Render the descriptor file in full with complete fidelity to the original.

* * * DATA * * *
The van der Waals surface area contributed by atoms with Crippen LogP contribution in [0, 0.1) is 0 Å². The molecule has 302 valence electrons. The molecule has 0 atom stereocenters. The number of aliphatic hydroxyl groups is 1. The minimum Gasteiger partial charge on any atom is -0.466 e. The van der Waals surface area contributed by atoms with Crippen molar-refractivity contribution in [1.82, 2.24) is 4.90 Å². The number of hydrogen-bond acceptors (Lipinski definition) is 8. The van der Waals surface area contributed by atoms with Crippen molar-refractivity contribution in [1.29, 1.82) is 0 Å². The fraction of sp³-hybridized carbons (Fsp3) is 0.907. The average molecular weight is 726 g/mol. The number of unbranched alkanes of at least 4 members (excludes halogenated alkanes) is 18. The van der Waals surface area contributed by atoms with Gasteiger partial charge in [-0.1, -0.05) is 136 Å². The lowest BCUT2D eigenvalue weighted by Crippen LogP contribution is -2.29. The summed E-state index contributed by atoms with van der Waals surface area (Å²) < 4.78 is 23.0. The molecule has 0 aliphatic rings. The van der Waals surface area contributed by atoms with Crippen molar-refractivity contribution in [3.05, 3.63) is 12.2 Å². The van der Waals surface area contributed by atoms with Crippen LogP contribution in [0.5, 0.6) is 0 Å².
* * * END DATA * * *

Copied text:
The van der Waals surface area contributed by atoms with Crippen LogP contribution in [0, 0.1) is 0 Å². The molecule has 302 valence electrons. The molecule has 0 atom stereocenters. The number of aliphatic hydroxyl groups is 1. The minimum Gasteiger partial charge on any atom is -0.466 e. The van der Waals surface area contributed by atoms with Crippen molar-refractivity contribution in [1.82, 2.24) is 4.90 Å². The number of hydrogen-bond acceptors (Lipinski definition) is 8. The van der Waals surface area contributed by atoms with Crippen molar-refractivity contribution in [1.29, 1.82) is 0 Å². The fraction of sp³-hybridized carbons (Fsp3) is 0.907. The average molecular weight is 726 g/mol. The number of unbranched alkanes of at least 4 members (excludes halogenated alkanes) is 18. The van der Waals surface area contributed by atoms with Gasteiger partial charge in [-0.1, -0.05) is 136 Å². The lowest BCUT2D eigenvalue weighted by Crippen LogP contribution is -2.29. The summed E-state index contributed by atoms with van der Waals surface area (Å²) < 4.78 is 23.0. The molecule has 0 aliphatic rings. The van der Waals surface area contributed by atoms with Crippen molar-refractivity contribution in [3.05, 3.63) is 12.2 Å². The van der Waals surface area contributed by atoms with Crippen LogP contribution in [0.5, 0.6) is 0 Å².